LUXEMBOURG: La Mancha Holdings, owned by Egyptian billionaire Naguib Sawiris, has launched a $1.4 billion fund to hold his gold mining assets and pursue new opportunities in precious and electric-vehicle metals.

The fund, La Mancha Fund SCSp, took on $100 million from an unnamed “strategic partner” and will soon be open to outside investors, Luxembourg-based La Mancha said in an emailed statement.

“Creating a fund is the natural consequence of what we have been doing since we vended-in our operational assets into Evolution and Endeavour in 2015,” Sawiris said in the statement. “Transitioning to a fund structure and welcoming new investors is timely when we are seeing opportunities in a gold mining sector which is fragmented and needs further consolidation.”

The fund will mainly be focused on gold and precious metals miners, but may also invest in EV battery metals. It will seek to acquire significant stakes in listed junior mineral resource companies with the goal of creating value over a three-to-five-year horizon.

As part of its mandate, the fund will seek to improve ESG metrics within its portfolio
companies during its investment tenure, it said in the statement.


Saudi Central Bank steps up efforts to increase locals in financial sector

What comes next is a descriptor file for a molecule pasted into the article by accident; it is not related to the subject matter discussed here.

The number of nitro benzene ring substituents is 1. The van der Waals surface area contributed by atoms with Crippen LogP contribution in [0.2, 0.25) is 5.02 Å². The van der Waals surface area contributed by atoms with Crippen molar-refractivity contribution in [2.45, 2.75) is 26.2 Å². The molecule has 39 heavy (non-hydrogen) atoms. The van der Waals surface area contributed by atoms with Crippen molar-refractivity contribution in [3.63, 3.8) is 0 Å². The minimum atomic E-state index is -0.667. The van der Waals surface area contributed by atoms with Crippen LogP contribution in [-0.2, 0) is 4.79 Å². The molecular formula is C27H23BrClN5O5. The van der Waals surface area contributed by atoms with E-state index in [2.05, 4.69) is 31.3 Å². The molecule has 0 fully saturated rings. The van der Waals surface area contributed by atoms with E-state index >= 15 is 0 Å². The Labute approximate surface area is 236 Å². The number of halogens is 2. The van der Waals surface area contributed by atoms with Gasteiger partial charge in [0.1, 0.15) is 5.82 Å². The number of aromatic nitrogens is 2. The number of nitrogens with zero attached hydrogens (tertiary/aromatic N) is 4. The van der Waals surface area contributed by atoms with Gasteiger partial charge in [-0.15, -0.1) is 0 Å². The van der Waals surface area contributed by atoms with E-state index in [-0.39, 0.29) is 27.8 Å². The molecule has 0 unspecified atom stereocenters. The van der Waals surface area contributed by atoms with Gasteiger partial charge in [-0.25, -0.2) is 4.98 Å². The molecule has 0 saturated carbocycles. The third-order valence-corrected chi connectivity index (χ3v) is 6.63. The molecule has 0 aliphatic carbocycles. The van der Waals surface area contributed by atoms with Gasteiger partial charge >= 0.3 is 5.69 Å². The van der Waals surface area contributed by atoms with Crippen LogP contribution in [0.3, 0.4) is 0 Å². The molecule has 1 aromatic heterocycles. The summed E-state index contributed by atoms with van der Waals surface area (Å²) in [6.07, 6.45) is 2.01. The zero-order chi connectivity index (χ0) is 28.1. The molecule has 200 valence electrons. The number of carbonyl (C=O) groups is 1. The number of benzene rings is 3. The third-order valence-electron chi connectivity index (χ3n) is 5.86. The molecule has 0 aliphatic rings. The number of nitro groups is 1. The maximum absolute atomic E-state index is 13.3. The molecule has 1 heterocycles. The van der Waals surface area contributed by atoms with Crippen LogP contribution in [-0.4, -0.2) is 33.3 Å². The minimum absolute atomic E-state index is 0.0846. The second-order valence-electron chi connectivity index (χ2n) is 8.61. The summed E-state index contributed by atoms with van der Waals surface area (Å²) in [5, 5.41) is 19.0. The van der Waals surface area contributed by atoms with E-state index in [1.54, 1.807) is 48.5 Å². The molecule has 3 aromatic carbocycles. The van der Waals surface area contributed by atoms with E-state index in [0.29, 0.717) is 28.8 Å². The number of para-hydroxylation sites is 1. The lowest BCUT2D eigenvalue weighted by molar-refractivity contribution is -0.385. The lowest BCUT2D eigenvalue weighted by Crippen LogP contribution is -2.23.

Updated 27 July 2021

Saudi Central Bank steps up efforts to increase locals in financial sector

  • SAMA working with Ministry of Human Resources and Social Development and Human Resources Development Fund
  • Initiative could create 200,000 jobs - economist

RIYADH: The Saudi Central Bank (SAMA) has signed an agreement with other government entities to increase the number of locals in the financial sector, a move that might lead to the creation of more than 200,000 jobs for nationals.

SAMA signed a memorandum of understanding (MoU) with the Ministry of Human Resources and Social Development (HRSD), in partnership with the Human Resources Development Fund (Hadaf), SPA reported on Monday.

“This MoU aims to increase localization, provide human competencies capable of meeting the requirements of the financial sector, and create more than 203,000 jobs in the sector,” independent economist Fadhel Al Buainain told Arab News.

The measures will establish sustainable strategic steps to ensure the creation of more jobs and prepare young people to fill them, he said.